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APPENDICES Gantt Chart

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Product Design Specifications Product title St. Marys Center, Inc. Renovated Nurses Stations Purpose To provide staff members (nurses, nurses aides, physicians, pharmacists, therapists, social workers) with an organized and efficient work environment New features Room expansion (on second and third floors) Need for product Workers and administrators of the Center have encountered difficulties in performing ordinary tasks due to the limited amount of space in the stations. Currently, no more than one person can comfortably perform their duties at a time. Functional performance Allows staff members to easily access patients charts Provides charting area (writing space) Has increased storage space Allows staff members to freely move about the room Allows storage space for medicine cart Allows staff members visibility of items stored in cabinets Provides computer workstation area equipped with a fax machine, printer, and office supplies Allows for easy access to frequently used forms Physical requirements Counter space for writing (more than in current design) Practical storage for charts (shelves) Cabinets with transparent doors Small refrigerator (smaller than current) Small hand-wash sink Computer, printer, and fax Door with lock Bulletin board Human factors Different theme colors in each station Furniture (specifically chairs) should be comfortable and provide productive work atmosphere Corporate constraints Independent contractor must be hired for demolition of 2nd and 3rd floor bathrooms

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Legal requirements Must follow regulations stipulated by New York Building Codes Must pass New York State Department of Health Nursing Home inspection

Customer Requirements 1,2

3-5

Engineering Requirements The wall on the 2nd and 3rd floor separating the bathroom should be removed Several models: One in which the wall is not removed for the 4th floor, and lower cost solutions for the 2nd and 3rd floors Glass see through cabinets, along with painted walls Mount fax, printer, and phone on wall, and decrease counter space

Justification/Rationale Based on our analysis, this maximizes space efficiency

Several budget options to provide Saint Marys Center with flexibility

1,2,5

1,2,5

Place the computer toward the back of the station

Allows nurses and doctors to easily see medicinal supplies in cabinets By mounting all of these on the wall and decreasing the counter space actual writing space is kept the same while floor space is increased Allows for easier access to files and more sitting room for computer operator

1. 2. 3. 4. 5.

The nurses station should have space for 3 people The station should accommodate a filing and computer system Aesthetically appealing Should stay within budget (various designs) Ease of access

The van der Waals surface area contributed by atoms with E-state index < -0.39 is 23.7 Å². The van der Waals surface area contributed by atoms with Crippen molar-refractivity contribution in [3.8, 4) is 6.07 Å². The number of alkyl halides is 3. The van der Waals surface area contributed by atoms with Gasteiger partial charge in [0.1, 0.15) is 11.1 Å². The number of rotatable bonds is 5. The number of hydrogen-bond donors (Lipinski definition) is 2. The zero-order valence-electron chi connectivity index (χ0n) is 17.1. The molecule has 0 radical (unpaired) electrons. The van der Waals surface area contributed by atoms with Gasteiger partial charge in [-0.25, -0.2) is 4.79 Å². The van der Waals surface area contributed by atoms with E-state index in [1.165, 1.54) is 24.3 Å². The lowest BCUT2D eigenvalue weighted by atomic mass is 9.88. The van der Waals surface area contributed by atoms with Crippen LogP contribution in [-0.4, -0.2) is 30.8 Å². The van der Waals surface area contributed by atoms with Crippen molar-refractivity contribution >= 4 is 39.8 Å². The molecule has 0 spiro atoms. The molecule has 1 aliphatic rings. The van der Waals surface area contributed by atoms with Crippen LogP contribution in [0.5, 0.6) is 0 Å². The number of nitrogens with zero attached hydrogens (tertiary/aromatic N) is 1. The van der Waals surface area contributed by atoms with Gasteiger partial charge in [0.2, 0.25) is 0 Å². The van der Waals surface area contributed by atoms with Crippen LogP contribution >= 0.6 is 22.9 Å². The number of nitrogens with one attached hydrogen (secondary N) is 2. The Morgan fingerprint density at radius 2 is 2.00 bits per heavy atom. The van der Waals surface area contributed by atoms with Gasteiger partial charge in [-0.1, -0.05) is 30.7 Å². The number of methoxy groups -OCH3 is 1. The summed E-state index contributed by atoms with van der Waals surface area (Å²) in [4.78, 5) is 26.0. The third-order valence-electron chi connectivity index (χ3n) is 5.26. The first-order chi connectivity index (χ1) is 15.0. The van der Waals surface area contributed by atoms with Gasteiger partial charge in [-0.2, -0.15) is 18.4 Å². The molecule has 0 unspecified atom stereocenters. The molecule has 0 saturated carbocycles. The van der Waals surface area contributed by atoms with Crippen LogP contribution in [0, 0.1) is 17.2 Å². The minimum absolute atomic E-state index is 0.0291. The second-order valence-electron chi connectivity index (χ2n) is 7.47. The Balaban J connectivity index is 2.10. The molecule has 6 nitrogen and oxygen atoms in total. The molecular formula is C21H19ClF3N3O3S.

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Budget Estimates And Materials Lists * Prices in bold are sums of prices not in bold (labor and materials) where applicable ** Subtotals are sums of quantities in bold Service Labor Item- Description Price x Quantity $2280 x 2* $564 x 2 $1716 x 2

BATHROOM DEMOLITION wall demolition removal of sinks, toilets, doors, and flooring

BATHROOM RENOVATION $5786 x 1 removal of sinks, toilets, doors, and flooring installation of porcelain floor tiles porcelain tiles- Ply-Gem 13 x 13 Verona Giallo, White $1.78 x 40 installation of new sinks and toilets sink- Crane Pedestal To-Go With Faucet, White $106 x 1 toilet- Kohler Rialto One-Piece Toilet, White $329 x 1 large toilet tissue dispenser for 9" rolls $15.95 x 1 installation of new doors door- ReliaBilt 32" Interior Door Slab $24.59 x 1 hardware- Kwikset Maximum Security Cameron $12.97 x 1 Knob Style Privacy Door Lock painting of walls, doors, and ceilings primer- Valspar 1-Gallon Interior Latex Multi-Purpose $19.48 x 1 wall paint- Valspar 1-Gallon Signature Colors Interior Latex Eggshell Finish Wall & Trim Paint- color of clients choice $26.98 x 1 trim paint- Valspar 1-Gallon Signature Colors Interior Latex Eggshell Finish Wall & Trim Paint- color of clients choice $26.98 x 1 FLOORING- 2ND AND 3RD FLOORS $4702 x 2 removal of current vinyl flooring installation of porcelain floor tiles porcelain tiles- Ply-Gem 13 x 13 Verona Giallo, White $1.78 X 100 FLOORING- 5TH FLOOR $2479 x 1 removal of current vinyl flooring installation of porcelain floor tiles porcelain tiles- Ply-Gem 13 x 13 Verona Giallo, White $1.78 X 60 PAINTING- 2ND AND 3RD FLOORS $765 x 2 painting of station walls, ceilings, and entrance doors primer- Valspar 1-Gallon Interior Latex Multi-Purpose $19.48 x 3 wall paint- Valspar 1-Gallon Signature Colors Interior Latex Eggshell Finish Wall & Trim Paint- color of clients choice $26.98 x 3